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5 Tips to Get the Most Out of Your Residential Driveway Sealing

If you're looking for a “residential near me”, there are a few things you'll want to keep in mind. The most important thing is that a driveway isn't as simple as just applying some sealant to the surface and walking away. In fact, it's pretty much impossible for anyone who isn't an expert in the field of pavement maintenance to do this right on their own—and even then, it's not always easy! There are a lot of different factors that go into every job, including proper timing and preparation. In this blog post we'll go over some best practices for getting the most out of your next residential driveway sealing job:

Make Sure Your Driveway is Clean

  • Make sure your driveway is clean. Remove any loose dirt, debris, and leaves. Use a broom to sweep away any loose dirt and use a leaf blower to remove any leaves. Then use a pressure washer to remove any dirt, debris or oil that may have accumulated on your driveway over time. Once this is done you should use a squeegee to remove all of the water from the surface of your driveway before performing residential driveway sealing.

Power Wash Your Driveway

  • Clean your driveway with a high-pressure nozzle.
  • After cleaning, take the time to let your driveway dry completely before you start sealing it. Power washing a wet surface will cause the sealer to dissolve and flake off within weeks of application.

Fill Cracks and Holes

  • Fill cracks and holes.
  • Use a sealant.
  • Use a crack filler.
  • Use a concrete filler.
  • Use driveway crack sealer or repair kit

Apply Sealer in Proper Conditions

The first thing to know is that sealer should be applied when the temperature is 50 degrees or warmer. This is because cold temperatures can cause a sealer to crack. It's also wise to consider what type of weather you'll be applying it in, as some are better suited for dry weather and others for wet ones.

Before performing residential driveway sealing, make sure that your driveway surface is free from debris, dirt and moisture so that the sealer will adhere properly and be less likely to fade over time.

Use a Pavement Roller

A pavement roller is a nearly essential tool for applying sealant. It's basically a large, hard-plastic drum with a handle attached that you roll over the surface of your driveway to spread out the sealer and ensure it penetrates deeply into the pores of the concrete. The good news is that it's not complicated to use; all you need to do is read your manufacturer's instructions carefully, make sure your roller has enough pressure applied when rolling over the sealer (and don't forget to wear gloves!), and then work on getting an even coat across as much of your driveway as possible with each pass until it's done!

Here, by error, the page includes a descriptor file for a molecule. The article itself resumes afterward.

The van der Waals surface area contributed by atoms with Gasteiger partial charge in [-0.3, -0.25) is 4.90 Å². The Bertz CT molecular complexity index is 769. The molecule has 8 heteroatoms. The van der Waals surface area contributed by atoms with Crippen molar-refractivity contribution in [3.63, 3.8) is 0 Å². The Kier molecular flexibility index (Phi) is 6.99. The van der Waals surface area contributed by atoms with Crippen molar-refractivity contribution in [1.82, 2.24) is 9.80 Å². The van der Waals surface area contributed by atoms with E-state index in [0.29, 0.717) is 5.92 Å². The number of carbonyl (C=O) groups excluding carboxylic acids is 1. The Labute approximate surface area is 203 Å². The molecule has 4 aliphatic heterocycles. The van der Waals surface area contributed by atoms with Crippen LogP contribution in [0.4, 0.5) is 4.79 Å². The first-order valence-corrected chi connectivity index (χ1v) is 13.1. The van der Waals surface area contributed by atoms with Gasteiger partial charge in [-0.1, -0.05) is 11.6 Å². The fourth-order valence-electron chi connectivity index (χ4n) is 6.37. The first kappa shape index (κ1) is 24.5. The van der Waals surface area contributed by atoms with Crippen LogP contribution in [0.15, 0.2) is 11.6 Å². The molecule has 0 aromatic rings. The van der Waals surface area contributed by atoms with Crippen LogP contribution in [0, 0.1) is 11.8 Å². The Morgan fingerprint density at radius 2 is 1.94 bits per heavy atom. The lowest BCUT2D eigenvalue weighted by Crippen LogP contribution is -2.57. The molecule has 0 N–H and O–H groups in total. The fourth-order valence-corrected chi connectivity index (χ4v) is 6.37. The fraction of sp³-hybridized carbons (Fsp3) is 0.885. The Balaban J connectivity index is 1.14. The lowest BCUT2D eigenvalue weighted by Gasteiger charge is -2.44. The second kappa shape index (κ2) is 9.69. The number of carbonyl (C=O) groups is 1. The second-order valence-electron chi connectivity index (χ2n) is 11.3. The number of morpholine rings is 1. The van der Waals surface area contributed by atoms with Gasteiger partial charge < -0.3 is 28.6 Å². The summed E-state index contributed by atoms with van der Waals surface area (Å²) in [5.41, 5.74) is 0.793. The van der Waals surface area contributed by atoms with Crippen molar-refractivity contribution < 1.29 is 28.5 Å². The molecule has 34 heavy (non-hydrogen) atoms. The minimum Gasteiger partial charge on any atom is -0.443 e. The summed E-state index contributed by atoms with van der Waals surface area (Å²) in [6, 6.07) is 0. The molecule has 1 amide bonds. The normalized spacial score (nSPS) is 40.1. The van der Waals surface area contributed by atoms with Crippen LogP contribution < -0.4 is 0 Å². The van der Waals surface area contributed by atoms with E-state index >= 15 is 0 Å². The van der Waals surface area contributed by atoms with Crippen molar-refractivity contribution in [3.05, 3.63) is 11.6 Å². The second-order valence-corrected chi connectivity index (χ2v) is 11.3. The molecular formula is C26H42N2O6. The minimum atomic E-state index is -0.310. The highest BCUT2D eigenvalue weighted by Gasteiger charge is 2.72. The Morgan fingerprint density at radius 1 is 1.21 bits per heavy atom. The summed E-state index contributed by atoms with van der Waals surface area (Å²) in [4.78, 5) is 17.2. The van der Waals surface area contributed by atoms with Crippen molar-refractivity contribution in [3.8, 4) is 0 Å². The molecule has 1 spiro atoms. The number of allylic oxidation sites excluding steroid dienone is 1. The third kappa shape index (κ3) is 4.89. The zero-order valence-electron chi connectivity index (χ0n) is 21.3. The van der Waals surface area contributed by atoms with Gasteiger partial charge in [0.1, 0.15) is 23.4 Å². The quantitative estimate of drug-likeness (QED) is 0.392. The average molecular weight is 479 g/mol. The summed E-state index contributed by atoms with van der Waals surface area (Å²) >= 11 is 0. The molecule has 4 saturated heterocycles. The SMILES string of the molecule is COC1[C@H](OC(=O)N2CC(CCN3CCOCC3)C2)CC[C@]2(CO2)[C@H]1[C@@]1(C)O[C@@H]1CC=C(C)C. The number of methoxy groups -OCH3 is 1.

The benefits of using this tool are significant: by spreading out and smoothing over any unevenness or low spots in your driveway surface before rolling on fresh sealant, you'll be able to greatly improve both its appearance and longevity by preventing cracking from occurring so easily. In fact, many experts recommend leaving at least 12 hours between driving over newly-sealed concrete surfaces so that every bit of moisture can evaporate—this reduces the risk of potholes forming later on down the road as well!

If you're looking to seal your driveway, these are some of the best ways to make sure you're doing it right.

Now that you know how to clean your driveway, it's time to perform residential driveway sealing. Here are five steps to make sure you apply the sealer correctly:

  • Make sure the weather conditions are right. The best time of year is early spring or late fall when temperatures are in the mid-50s and high 60s (Fahrenheit). Sealing in colder weather can cause a lot of cracks and divots because water won't be able to escape from under the surface of your driveway as quickly. If you live in an area where there is a large amount of snowfall, wait until after all snow has melted before sealing.
  • Use a power washer if possible. This will help remove any remaining dirt or debris from your existing concrete surface so that the new sealer doesn't adhere too well to old material on top of it. Be careful not to damage any plants nearby when using this tool near walkways! A broom attachment also works well for smaller areas where no plants grow yet–just be sure there aren't any cracks present before beginning work here either since they'll show up much more clearly without grass covering them up!


If you're ready to take the next step toward sealing your driveway, contact us today for our services! We'll help you decide with our services, which type of sealer will work best for your needs and make sure that it gets done right.